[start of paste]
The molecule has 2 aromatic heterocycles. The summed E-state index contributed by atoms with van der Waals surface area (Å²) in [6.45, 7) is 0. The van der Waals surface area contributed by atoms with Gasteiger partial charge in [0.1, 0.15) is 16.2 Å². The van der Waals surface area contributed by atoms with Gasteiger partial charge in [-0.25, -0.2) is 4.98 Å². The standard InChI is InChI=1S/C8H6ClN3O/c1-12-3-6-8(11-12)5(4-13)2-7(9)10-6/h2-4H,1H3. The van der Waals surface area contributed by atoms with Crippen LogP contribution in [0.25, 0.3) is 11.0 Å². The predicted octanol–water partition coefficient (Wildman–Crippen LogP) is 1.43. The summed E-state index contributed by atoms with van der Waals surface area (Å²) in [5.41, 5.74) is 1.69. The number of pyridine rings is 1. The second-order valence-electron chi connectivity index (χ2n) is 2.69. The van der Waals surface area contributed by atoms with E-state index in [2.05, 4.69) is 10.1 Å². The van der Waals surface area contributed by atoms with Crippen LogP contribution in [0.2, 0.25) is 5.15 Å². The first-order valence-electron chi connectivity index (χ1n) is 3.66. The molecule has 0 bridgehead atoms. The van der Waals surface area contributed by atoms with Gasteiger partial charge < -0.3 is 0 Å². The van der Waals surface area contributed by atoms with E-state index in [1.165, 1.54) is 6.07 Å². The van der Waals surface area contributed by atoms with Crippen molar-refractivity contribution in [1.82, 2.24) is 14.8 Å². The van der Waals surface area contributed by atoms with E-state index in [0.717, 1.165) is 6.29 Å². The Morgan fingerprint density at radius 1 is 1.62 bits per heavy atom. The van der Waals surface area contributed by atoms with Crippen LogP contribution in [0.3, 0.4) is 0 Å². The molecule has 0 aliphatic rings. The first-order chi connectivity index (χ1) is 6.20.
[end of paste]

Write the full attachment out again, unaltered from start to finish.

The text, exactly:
The molecule has 2 aromatic heterocycles. The summed E-state index contributed by atoms with van der Waals surface area (Å²) in [6.45, 7) is 0. The van der Waals surface area contributed by atoms with Gasteiger partial charge in [0.1, 0.15) is 16.2 Å². The van der Waals surface area contributed by atoms with Gasteiger partial charge in [-0.25, -0.2) is 4.98 Å². The standard InChI is InChI=1S/C8H6ClN3O/c1-12-3-6-8(11-12)5(4-13)2-7(9)10-6/h2-4H,1H3. The van der Waals surface area contributed by atoms with Crippen LogP contribution in [0.25, 0.3) is 11.0 Å². The predicted octanol–water partition coefficient (Wildman–Crippen LogP) is 1.43. The summed E-state index contributed by atoms with van der Waals surface area (Å²) in [5.41, 5.74) is 1.69. The number of pyridine rings is 1. The second-order valence-electron chi connectivity index (χ2n) is 2.69. The van der Waals surface area contributed by atoms with E-state index in [2.05, 4.69) is 10.1 Å². The van der Waals surface area contributed by atoms with Crippen LogP contribution in [0.2, 0.25) is 5.15 Å². The first-order valence-electron chi connectivity index (χ1n) is 3.66. The molecule has 0 bridgehead atoms. The van der Waals surface area contributed by atoms with Gasteiger partial charge < -0.3 is 0 Å². The van der Waals surface area contributed by atoms with E-state index in [1.165, 1.54) is 6.07 Å². The van der Waals surface area contributed by atoms with Crippen molar-refractivity contribution in [1.82, 2.24) is 14.8 Å². The van der Waals surface area contributed by atoms with E-state index in [0.717, 1.165) is 6.29 Å². The Morgan fingerprint density at radius 1 is 1.62 bits per heavy atom. The van der Waals surface area contributed by atoms with Crippen LogP contribution in [0.3, 0.4) is 0 Å². The molecule has 0 aliphatic rings. The first-order chi connectivity index (χ1) is 6.20.